Things to see in Lisbon

Tourist information

Associação de Turismo de Lisboa
Lisboa Welcome Centre, Rua do Arsenal 15, Praça do Comércio (Terreiro do Paço)
Tel: (021) 031 2700.
www.visitlisboa.com
Opening hours: Daily 0900-2000.

The main tourist office gives out information, sells souvenirs and supplies self-guided audio tour kits. Other offices are located at Praça dos Restauradores, Mercado da Ribeira, Rua Augusta, Belém, Santa Apolónia station and the airport.

Passes

The Lisboa Card (www.golisbon.com) offers unlimited travel and free or discounted entry to more than 50 museums and attractions, plus a Lisbon guide. Passes are available for 24, 48 or 72 hours and can be bought from all tourist offices. Cards which give discounts on restaurants and shopping can also be purchased.

Castelo de São Jorge (Castle of St George)

Perched on the highest of Lisbon's seven hills, above the old Moorish quarter, the Castle of St George was the royal residence until the late 15th century. Originally built by the Visigoths and later named after King Joao I, the castle, along with much of Lisbon, was severely damaged by a devastating earthquake in 1755. The castle was declared a National Monument in 1910, with rebuilding work starting in 1940 restoring the site to its former state of luxury.

During summer, there are frequent festivals in the castle grounds. There is also a small restaurant and cafe. Perhaps the greatest attraction is the panoramic view from the well-preserved ramparts, as well as beautiful gardens. There is also a giant periscope in the Torre de Ulisses (Tower of Ulysses-Camera Obscura), from where visitors can see spectacular, live images of Lisbon below, reflected onto a large screen.

Opening Times: Daily 0900-2100 (Mar-Oct); daily 0900-1800 (Nov-Feb).
Admission Fees: Yes
Disabled Access: Yes
Unesco: No
Address: Largo do Chäo da Feira, Lisbon, Portugal
Telephone: (021) 800 0620.
Rua Augusta Arch

Lisbon's newest attraction is the Rua Augusta Arch, which opened to the public for the first time in August 2013. Accessible by a lift, visitors can now soar to the top of the monument for breathtaking views of the city encompassing Terreiro do Paço public square, the Baixa district, Sé Cathedral, São Jorge Castle and the River Tagus. Learn about the history of the city's triumphal arch, from the start of its construction after the earthquake of 1755 until its completion in 1875, through an exhibition in the "Sala do Relogio". The arch was originally built to celebrate the city’s reconstruction after the earthquake of 1755, which ended the Portuguese capital’s golden age. Adorned with statues of famous figures, including that of explorer Vasco da Gama, the arch marks the start of one of the key pedestrianised thoroughfares in the city’s central Baixa area, bustling with shops, cafés, market stalls and buskers.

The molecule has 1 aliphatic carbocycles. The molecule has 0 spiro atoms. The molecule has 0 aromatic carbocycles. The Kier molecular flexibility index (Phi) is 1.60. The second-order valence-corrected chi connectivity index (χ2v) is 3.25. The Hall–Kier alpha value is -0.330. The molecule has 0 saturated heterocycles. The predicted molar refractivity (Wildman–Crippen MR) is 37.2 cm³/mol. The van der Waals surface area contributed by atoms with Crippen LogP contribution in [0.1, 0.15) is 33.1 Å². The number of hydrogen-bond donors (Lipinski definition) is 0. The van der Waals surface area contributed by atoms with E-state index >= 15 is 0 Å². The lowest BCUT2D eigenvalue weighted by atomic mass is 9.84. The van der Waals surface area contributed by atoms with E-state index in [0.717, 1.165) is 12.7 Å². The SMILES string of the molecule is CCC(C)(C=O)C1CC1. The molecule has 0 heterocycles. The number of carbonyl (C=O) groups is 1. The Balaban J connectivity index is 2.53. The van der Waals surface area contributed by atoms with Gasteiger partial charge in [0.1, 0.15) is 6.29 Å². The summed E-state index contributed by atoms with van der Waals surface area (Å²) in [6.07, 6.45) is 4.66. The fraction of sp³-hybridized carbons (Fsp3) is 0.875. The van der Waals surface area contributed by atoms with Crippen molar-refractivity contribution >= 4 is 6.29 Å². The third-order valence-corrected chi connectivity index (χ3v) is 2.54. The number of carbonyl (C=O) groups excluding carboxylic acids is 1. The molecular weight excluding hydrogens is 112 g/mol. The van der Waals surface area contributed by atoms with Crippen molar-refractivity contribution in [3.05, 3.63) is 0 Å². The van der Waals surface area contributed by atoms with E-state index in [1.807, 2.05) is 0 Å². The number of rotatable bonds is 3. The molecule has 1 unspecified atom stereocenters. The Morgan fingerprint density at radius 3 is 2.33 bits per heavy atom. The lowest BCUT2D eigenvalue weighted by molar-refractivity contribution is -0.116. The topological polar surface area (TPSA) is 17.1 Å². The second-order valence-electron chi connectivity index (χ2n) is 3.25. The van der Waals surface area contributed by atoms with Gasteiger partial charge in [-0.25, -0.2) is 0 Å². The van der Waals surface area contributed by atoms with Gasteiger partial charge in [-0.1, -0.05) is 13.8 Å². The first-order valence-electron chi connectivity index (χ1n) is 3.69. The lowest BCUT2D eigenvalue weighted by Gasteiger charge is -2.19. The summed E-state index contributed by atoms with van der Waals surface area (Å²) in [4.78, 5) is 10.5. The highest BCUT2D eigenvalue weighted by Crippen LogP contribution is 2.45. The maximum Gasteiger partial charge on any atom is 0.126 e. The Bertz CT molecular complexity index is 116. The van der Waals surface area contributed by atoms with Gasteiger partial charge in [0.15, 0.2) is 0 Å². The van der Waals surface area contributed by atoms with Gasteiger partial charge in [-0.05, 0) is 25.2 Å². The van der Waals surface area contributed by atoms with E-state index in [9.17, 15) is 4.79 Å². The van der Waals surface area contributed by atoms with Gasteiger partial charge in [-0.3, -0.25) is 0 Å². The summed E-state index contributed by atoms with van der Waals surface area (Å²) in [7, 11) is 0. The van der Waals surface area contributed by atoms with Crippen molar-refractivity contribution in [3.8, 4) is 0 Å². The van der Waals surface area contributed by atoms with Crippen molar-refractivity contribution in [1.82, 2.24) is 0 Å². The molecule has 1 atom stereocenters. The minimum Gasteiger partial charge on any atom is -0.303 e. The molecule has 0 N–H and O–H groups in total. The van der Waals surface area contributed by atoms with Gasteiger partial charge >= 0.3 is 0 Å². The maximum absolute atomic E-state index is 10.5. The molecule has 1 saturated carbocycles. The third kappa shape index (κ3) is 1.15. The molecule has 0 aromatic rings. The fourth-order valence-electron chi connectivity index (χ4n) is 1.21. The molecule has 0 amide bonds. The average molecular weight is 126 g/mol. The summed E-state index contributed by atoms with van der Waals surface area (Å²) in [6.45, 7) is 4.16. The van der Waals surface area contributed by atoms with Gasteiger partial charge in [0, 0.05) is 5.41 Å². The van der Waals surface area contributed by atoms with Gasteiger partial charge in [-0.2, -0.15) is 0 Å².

Opening Times: Daily 0900-1900.
Admission Fees: Yes
Disabled Access: Yes
Unesco: No
Address: Rua Augusta, Lisbon, Portugal
Torre de Belém (Belém Tower)

Completed in 1515, the Tower of Belém is one of Lisbon's most famous sights. Built under the instruction of the architect Francisco de Arruda, who was greatly influenced by the style of fortifications in Morocco, the tower was intended to provide strategic defence to the River Tagus during Portugal's naval ascendancy in the 16th century. Symbolically, it was also the last sight seen by seafarers leaving the city.

The tower has a famous 18th-century statue of Virgin and Child, Our Lady of Safe Homecoming, built into the terrace of the bastion, as well as sentry posts on each corner.

Access to a very average museum  inside is over a gangway; there is also a drawbridge and bulwark, as well as a terrace that offers superb views across the river and of the western part of Lisbon.

Opening Times: Tues-Sun 1000-1700 (Oct-Apr); Tues-Sun 1000-1830 (May-Sep).
Admission Fees: Yes.
Disabled Access: No
Unesco: No
Address: Avenida de Brasília, Lisbon, Portugal
Telephone: (021) 362 0034.
Miradouros (viewing points)

With its seven hills, Lisbon has a number of places not only to see but also to see from. The Miradouro de São Pedro de Alcântara, Rua São Pedro de Alcântara, at the top of the Elevador de Glória funicular, offers views over the Baixa and across to the Castelo de São Jorge. Sightseers are urged to hop off tram 28 to see the view over the Alfama and the River Tagus from the Miradouro Santa Luzia, Largo Santa Luzia, and Miradouro das Portas do Sol, Largo Portas do Sol. Further along tram 28's route, up the hill, is the Miradouro da Graça, Largo Graça, which overlooks the Mouraria and the Castelo. All are free and open 24 hours.The Elevador de Santa Justa is another great vantage point, located at the end of Rua Santa Justa.

Disabled Access: No
Unesco: No
Mosteiro dos Jerónimos (Hieronimite Monastery)

This 16th-century monastery is one of the few surviving examples of medieval Manueline architecture (named after Manuel I, characterised by maritime motifs) and is listed, along with the Torre de Belém, as a UNESCO World Heritage site.

It is a spectacular building with high arches, impressive columns and ornate spires. It is also the resting place of Vasco da Gama who set sail from Bélem in 1497 to discover India, and of Luís de Camões, Portugal's most famous poet who wrote Os Lusiadas (the Lusiads).